On second thought the smartest thing that the average air traveler of reasonable intelligence and prudence could do when faced with an imminent commercial flight these days would be to invest in dark glasses, a few packs of those yellow roll up ear plugs that are sold at shooting ranges, and maybe knock back the odd oxycontin before boarding.

Of course, none of this applies to small aircraft. I had the occasion of riding the right seat in a Beech Bonanza from here to Fargo and back a couple years ago, and it was an eminently civilized mode of travel with a witty and urbane companion-an Austrian fellow as a matter of fact-and not a smelly diaper bag or an iPod in sight, either-just me, my briefcase and my sling, having recently crashed my bicycle and broken my shoulderblade, but that's a story for another time.

My pal commutes back and forth between here and San Francisco in his Bonanza and I know the invite’s always on. Perhaps I shall take him up on it soon. I could use a change of scene.

Tuesday, December 25, 2007

Squeezing Blood Out Of The Foreclosure Turnip: Life At The Casino


One of my correspondents from the great nation of Australia wonders out loud what the likely effect of the mortgage credit crisis in the states will be on the people who own pieces of foreign banks that bought and swigged mortgage backed security Kool Aid.


Here's my answer to him.


I think that's quite obvious, my friend, and that is because the financial 'product' that these folks 'bought' could no more be traced to individual mortgages than a Big Mac can be traced to an individual cow-or kangaroo, come to think of it.
The entire shebang was, in fact, casino capitalism writ large.


What happened was that the 'mortgages' (and I use that term advisedly) were loans that objectively had no reasonable possibility of pencilling out, unless and until property values continued to inflate 15-20 per cent per year.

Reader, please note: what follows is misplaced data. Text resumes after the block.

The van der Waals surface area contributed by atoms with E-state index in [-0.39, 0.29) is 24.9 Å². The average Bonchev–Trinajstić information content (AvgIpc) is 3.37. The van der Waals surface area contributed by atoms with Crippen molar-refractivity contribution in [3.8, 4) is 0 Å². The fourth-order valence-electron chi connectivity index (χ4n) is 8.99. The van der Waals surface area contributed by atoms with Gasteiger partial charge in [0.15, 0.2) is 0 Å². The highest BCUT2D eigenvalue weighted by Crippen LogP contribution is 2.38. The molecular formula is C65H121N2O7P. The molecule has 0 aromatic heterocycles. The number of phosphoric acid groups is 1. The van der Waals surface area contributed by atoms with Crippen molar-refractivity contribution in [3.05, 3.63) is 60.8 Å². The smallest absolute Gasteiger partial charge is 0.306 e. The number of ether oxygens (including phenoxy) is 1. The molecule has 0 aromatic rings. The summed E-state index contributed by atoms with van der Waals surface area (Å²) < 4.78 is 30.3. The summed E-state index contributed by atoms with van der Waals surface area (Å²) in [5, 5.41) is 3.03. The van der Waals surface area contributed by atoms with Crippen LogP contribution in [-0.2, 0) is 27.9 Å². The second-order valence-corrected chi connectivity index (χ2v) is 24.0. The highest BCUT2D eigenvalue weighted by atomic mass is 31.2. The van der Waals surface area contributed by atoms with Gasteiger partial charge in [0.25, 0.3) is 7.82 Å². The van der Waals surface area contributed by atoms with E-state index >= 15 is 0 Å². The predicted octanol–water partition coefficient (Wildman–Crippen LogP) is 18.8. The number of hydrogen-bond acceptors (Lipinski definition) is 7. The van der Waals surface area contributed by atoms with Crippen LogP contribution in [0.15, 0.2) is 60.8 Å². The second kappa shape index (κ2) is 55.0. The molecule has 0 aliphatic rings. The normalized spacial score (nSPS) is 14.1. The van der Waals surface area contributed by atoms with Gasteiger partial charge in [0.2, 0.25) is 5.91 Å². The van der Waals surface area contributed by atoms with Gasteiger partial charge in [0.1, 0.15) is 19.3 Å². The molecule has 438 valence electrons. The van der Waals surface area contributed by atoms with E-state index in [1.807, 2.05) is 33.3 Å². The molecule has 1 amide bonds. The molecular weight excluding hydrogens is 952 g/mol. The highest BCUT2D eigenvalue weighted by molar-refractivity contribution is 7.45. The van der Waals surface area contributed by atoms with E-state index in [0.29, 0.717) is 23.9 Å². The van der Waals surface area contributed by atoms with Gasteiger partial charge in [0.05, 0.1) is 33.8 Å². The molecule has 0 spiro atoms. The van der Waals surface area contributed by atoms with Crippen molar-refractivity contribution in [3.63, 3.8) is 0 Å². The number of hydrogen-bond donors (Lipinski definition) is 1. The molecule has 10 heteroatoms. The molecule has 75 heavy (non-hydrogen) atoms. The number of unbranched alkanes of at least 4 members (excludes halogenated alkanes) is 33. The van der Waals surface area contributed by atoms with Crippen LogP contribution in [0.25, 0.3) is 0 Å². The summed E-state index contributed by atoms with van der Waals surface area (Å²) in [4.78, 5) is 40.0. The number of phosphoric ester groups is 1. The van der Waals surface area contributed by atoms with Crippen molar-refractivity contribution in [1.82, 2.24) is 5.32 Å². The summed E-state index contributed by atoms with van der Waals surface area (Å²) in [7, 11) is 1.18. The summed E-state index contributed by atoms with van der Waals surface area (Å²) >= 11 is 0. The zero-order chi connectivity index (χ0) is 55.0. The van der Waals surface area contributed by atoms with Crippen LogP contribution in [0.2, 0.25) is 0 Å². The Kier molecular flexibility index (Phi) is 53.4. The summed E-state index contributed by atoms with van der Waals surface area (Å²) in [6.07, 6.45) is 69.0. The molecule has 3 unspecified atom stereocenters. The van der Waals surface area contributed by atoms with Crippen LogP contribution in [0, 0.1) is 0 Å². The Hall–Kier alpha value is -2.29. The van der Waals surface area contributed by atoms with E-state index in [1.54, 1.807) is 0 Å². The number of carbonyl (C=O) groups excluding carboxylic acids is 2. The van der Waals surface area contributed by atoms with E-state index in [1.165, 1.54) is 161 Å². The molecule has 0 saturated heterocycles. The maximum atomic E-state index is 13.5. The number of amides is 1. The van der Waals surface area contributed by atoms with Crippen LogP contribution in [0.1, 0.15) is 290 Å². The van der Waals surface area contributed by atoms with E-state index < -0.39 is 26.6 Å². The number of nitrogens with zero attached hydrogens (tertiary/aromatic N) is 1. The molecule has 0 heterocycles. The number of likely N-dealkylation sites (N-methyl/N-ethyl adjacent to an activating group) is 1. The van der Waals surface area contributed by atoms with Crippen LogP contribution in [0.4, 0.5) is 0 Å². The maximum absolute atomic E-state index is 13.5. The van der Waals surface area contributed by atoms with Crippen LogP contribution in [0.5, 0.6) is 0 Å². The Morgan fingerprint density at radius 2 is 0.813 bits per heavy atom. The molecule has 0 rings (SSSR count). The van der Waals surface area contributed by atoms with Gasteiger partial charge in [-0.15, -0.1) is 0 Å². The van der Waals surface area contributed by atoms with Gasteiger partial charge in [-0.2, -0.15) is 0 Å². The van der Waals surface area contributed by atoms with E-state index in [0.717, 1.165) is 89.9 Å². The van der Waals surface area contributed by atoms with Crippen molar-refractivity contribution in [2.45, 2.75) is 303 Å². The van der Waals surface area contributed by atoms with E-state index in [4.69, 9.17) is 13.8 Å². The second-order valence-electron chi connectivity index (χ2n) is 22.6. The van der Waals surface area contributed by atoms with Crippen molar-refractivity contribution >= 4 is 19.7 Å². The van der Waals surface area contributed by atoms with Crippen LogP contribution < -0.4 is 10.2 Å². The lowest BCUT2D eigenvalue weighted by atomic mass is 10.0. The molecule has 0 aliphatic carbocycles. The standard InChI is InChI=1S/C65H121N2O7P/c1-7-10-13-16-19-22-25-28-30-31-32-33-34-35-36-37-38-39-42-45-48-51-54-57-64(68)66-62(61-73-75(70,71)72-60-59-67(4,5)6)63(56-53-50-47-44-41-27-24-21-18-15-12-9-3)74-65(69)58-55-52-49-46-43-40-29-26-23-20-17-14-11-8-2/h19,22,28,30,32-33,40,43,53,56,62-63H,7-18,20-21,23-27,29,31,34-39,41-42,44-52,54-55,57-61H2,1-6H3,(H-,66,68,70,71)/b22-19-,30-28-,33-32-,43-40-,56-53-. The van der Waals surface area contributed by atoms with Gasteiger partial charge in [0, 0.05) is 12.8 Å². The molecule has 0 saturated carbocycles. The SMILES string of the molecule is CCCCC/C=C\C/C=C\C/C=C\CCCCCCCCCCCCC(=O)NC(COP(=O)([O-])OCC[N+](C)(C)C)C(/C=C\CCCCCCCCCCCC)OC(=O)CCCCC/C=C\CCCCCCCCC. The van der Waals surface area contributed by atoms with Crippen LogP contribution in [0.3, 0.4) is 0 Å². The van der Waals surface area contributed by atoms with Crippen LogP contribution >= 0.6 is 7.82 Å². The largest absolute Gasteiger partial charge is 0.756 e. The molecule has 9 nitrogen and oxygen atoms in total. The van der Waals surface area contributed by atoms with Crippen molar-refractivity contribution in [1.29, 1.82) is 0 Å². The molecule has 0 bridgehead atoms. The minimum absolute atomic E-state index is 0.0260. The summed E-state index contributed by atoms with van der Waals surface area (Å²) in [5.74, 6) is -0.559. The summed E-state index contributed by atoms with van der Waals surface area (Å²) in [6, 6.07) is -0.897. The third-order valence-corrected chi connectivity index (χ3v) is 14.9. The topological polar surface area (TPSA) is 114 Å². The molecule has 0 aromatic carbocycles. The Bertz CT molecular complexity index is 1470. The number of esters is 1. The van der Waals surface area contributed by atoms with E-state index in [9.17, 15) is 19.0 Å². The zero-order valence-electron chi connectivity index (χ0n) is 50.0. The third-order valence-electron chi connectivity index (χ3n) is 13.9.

Flip This House Nation, as it appears, was unsustainable.

The loans were generated by mortgage brokers who then sold them the same day to financial institutions and thus on up the food chain to people who had a new wrinkle. Many of these 'mortgage brokers' generated loans that had no objective likelihood of ever becoming paying propositions but that didn't stop the banks from sucking them up like free beer. A lot of those loans were originated with very low initial interest rates and little or no money down....the kicker was that they immediately went upside down, and the interest rates were set to jump in a few years.


A lot of borrowers from Flip This House Nation figured the property would appreciate enough to cover all this. A lot of people also took second and third mortgages under the same sort of rubric, and used the money to buy Harleys and bass boats. People had, as it happens, become a nation of speculators.


The new wrinkle I referred to was that all these individual mortgages would be pooled and homogenized and blended, and bits of the whole would be sold off as 'securities'-which is really no different than what happens when people buy into mutual funds, only the fact that the 'securities' were built on a foundation of sand.


So these loans (with what we now know are dim prospects) went upstream, got merged and repackaged and sold to folks like Deutsche Bank (now leading the foreclosure parade here in Iowa if court filings are any guide), while the individual mortgages were serviced by companies that do just that. They service mortgages, and they're trained to respond in only one way when a borrower gets in trouble. They litigate, even if that's the worst possible thing they can do under the circumstances, because they've got marching orders that haven't been updated in a few years.


Part of what's driving the foreclosure machine is the relative inability to arrange for lender and borrower to sit down together and generate a workout plan. That's because of the inability to determine who is the real party in interest with respect to any individual mortgage.


We had a similar situation here in Iowa in the late seventies which was the so-called 'farm crisis' described herein by Jason Manning.


There was a property bubble, it collapsed, the foreclosure machine got spooled up and the legislature stepped in.